3/4 cup currants
3/4 cup mixed candied peel
5 ounces almond paste (available, sweetened, in cans)
Marzipan fruits (optional garnish)
Cream the sugar and butter together until fluffy. Add the eggs, one at a time, beating well after each addition. Sift the flour with the salt and remove about 1/4 cup to use for dredging the currents and candied peel. Add the remaining flour to the batter in 3 separate batches, mixing well after each addition. Fold in the currants and candied fruits and any flour left over from dredging.
Grease a 9-inch pie plate well and line the bottom with baking parchment. Pour half the batter into the plate. Roll or press the almond paste into a 9-inch circle between 2 pieces of floured waxed paper. (If the paste is too dry, spin it in a food processor with a few drops of water; if the paste sticks to the waxed paper after rolling it, chill for a few moments). Remove top sheet of waxed paper and set the exposed side of almond paste on the batter. Remove remaining sheet of waxed paper and top with the remaining batter. Bake at 300 degrees until a toothpick inserted in the center comes out clean, about 1 1/2 hours. Cool on a rack. To remove from the pie plate, run a knife along the edges and turn out. Peel off the baking parchment and sprinkle the top with confectioners' sugar. Decorate with marzipan fruits, if desired. Adapted from Dorothy Spicer's "Feast-Day Cakes From Many Lands." ORANGE AND APPLE PIE
This pie was popular in Elizabethan England. The delicate hint of bitterness provided by the orange peel contrasts memorably with the mellow flavor of the baked apples.
9-inch unbaked pie pastry shell and lid
5 medium juice oranges
1 cup honey
Juice of 1/2 small lemon
1/2 cup brown sugar
1/8 teaspoon salt
Generous 1/4 teaspoon cinnamon
1/8 teaspoon ground ginger
4 medium apples, peeled, cored, and sliced
2 tablespoons confectioners' sugar dissolved in 1 tablespoon rose water
Bake pie shell at 425 degrees for 10 minutes. Let cool. Slice oranges as thinly as possible, discarding the seeds.
Combine the honey and lemon juice with 3 cups of water in a large saucepan. Bring to the boil. Add the orange slices. Cover, reduce the heat, and simmer about 2 hours or until the peel is limp and easily chewed. Drain the orange slices and set them aside. Discard the cooking liquid.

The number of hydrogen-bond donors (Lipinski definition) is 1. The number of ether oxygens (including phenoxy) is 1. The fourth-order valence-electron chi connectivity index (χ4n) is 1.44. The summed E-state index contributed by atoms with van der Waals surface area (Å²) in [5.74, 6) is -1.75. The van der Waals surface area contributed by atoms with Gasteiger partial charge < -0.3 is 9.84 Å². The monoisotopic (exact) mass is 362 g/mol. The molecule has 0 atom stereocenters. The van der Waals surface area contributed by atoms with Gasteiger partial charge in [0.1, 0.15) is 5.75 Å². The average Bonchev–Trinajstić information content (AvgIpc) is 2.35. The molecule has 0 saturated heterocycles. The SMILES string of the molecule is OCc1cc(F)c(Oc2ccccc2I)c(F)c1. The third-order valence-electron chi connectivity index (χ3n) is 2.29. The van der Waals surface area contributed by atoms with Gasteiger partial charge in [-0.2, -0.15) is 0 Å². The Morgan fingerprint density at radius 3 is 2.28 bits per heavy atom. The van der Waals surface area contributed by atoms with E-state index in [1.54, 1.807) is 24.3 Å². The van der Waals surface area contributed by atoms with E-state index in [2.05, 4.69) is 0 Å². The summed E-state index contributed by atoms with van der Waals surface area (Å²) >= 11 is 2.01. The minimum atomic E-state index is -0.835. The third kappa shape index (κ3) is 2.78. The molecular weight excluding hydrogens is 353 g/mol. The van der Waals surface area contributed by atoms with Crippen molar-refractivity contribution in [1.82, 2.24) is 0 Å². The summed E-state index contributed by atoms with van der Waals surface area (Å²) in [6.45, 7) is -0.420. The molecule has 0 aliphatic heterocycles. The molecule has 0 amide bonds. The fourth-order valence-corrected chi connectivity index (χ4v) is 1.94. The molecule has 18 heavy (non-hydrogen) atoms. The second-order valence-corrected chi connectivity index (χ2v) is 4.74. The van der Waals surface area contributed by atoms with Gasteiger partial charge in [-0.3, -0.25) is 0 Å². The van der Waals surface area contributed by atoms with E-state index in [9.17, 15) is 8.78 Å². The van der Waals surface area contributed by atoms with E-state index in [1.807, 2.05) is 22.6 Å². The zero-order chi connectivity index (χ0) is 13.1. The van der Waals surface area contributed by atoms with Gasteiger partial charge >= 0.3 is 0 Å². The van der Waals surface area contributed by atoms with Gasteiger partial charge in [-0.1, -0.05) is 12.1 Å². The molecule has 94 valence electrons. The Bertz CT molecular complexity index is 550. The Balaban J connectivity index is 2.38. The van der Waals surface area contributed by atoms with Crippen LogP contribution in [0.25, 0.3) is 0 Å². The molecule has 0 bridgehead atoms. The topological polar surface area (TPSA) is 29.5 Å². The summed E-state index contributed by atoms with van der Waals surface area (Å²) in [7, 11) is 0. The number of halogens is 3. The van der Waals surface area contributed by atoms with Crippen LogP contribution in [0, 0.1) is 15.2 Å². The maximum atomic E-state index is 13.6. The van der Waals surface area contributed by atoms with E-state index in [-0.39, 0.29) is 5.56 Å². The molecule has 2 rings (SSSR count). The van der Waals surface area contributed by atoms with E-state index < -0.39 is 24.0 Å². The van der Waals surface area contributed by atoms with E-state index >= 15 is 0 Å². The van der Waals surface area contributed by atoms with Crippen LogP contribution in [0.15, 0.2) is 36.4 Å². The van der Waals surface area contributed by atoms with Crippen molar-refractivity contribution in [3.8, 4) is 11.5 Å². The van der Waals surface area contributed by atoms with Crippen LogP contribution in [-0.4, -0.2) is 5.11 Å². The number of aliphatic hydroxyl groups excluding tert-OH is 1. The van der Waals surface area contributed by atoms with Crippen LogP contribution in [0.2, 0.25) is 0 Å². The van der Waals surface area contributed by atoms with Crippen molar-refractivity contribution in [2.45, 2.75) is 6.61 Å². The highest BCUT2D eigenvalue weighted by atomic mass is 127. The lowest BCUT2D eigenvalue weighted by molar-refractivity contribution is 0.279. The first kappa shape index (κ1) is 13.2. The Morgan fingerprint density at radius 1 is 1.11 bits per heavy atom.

In a bowl, combine the brown sugar, salt and spices. Add the apple slices and toss to coat. Place a layer of apple slices in the pie shell, then a layer of orange slices. Repeat with the remaining fruit. Place the pastry lid over the filling. Crimp the edges and slash the lid in a few places to allow steam to escape. Paint the lid with rose-water icing.
Bake the pie at 350 degrees until nicely browned, about 1 hour. Adapted from a recipe published in "The Good Huswives Handmaid For Cookerie," 1588. BUTTERED ORANGES
If clouds were orange and could be eaten, this is what they'd taste like.
3 large, sweet juice oranges
2 large eggs plus 4 yolks, beaten
2 to 3 tablespoons sugar
2 tablespoons sweet butter, cut into bits
Finely grate the rinds of the oranges. (Be careful not to grate the white pith beneath the rind, as it is bitter.) Set aside.
Squeeze the oranges until you have 1 cup of juice. Combine the orange juice, eggs and sugar to taste. (The amount of sugar depends on the sweetness of the juice.) Pour the mixture through a fine-meshed strainer into the top of a double boiler. Stir in the grated rind.
Set the pot into hot but not boiling water. Cook over moderate heat, whisking, until the custard thickens. When the whisk makes ribbons on the surface, remove from the heat. Place the pot in a large bowl of cold water. Whisk in the butter, one bit at a time, until it melts.
Spoon small portions of custard into 4 sherry or wine glasses. Chill before serving. Adapted from a recipe in N. Bailey's, "Dictornarium Domesticum," 1736.